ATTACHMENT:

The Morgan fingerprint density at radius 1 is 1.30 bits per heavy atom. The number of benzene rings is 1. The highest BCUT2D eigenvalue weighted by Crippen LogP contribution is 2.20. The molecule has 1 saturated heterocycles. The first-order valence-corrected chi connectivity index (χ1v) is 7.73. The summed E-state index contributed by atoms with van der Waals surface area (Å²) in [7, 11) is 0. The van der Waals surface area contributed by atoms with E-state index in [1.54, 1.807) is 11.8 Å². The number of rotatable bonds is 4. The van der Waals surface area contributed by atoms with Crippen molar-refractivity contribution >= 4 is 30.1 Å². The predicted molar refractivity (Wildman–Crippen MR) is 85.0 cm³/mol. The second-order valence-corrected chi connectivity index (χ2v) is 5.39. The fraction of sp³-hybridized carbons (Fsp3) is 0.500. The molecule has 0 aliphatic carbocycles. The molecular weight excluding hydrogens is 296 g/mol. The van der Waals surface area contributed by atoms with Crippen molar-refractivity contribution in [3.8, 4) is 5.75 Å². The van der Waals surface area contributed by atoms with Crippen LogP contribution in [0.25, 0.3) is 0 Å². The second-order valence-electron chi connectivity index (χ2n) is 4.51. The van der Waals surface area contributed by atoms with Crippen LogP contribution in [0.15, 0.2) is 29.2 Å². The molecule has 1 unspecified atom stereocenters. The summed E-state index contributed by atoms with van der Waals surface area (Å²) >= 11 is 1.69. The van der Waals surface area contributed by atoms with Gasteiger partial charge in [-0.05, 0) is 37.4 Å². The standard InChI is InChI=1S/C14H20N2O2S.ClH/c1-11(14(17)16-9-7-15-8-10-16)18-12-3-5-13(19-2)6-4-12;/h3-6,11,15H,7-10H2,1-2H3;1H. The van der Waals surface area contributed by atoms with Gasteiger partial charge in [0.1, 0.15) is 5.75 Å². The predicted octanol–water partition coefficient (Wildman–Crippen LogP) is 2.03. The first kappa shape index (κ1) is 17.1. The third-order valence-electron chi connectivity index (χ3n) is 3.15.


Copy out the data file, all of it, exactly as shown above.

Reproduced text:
The Morgan fingerprint density at radius 1 is 1.30 bits per heavy atom. The number of benzene rings is 1. The highest BCUT2D eigenvalue weighted by Crippen LogP contribution is 2.20. The molecule has 1 saturated heterocycles. The first-order valence-corrected chi connectivity index (χ1v) is 7.73. The summed E-state index contributed by atoms with van der Waals surface area (Å²) in [7, 11) is 0. The van der Waals surface area contributed by atoms with E-state index in [1.54, 1.807) is 11.8 Å². The number of rotatable bonds is 4. The van der Waals surface area contributed by atoms with Crippen molar-refractivity contribution >= 4 is 30.1 Å². The predicted molar refractivity (Wildman–Crippen MR) is 85.0 cm³/mol. The second-order valence-corrected chi connectivity index (χ2v) is 5.39. The fraction of sp³-hybridized carbons (Fsp3) is 0.500. The molecule has 0 aliphatic carbocycles. The molecular weight excluding hydrogens is 296 g/mol. The van der Waals surface area contributed by atoms with Crippen molar-refractivity contribution in [3.8, 4) is 5.75 Å². The van der Waals surface area contributed by atoms with Crippen LogP contribution in [0.25, 0.3) is 0 Å². The second-order valence-electron chi connectivity index (χ2n) is 4.51. The van der Waals surface area contributed by atoms with Crippen LogP contribution in [0.15, 0.2) is 29.2 Å². The molecule has 1 unspecified atom stereocenters. The summed E-state index contributed by atoms with van der Waals surface area (Å²) >= 11 is 1.69. The van der Waals surface area contributed by atoms with Gasteiger partial charge in [-0.05, 0) is 37.4 Å². The standard InChI is InChI=1S/C14H20N2O2S.ClH/c1-11(14(17)16-9-7-15-8-10-16)18-12-3-5-13(19-2)6-4-12;/h3-6,11,15H,7-10H2,1-2H3;1H. The van der Waals surface area contributed by atoms with Gasteiger partial charge in [0.1, 0.15) is 5.75 Å². The predicted octanol–water partition coefficient (Wildman–Crippen LogP) is 2.03. The first kappa shape index (κ1) is 17.1. The third-order valence-electron chi connectivity index (χ3n) is 3.15.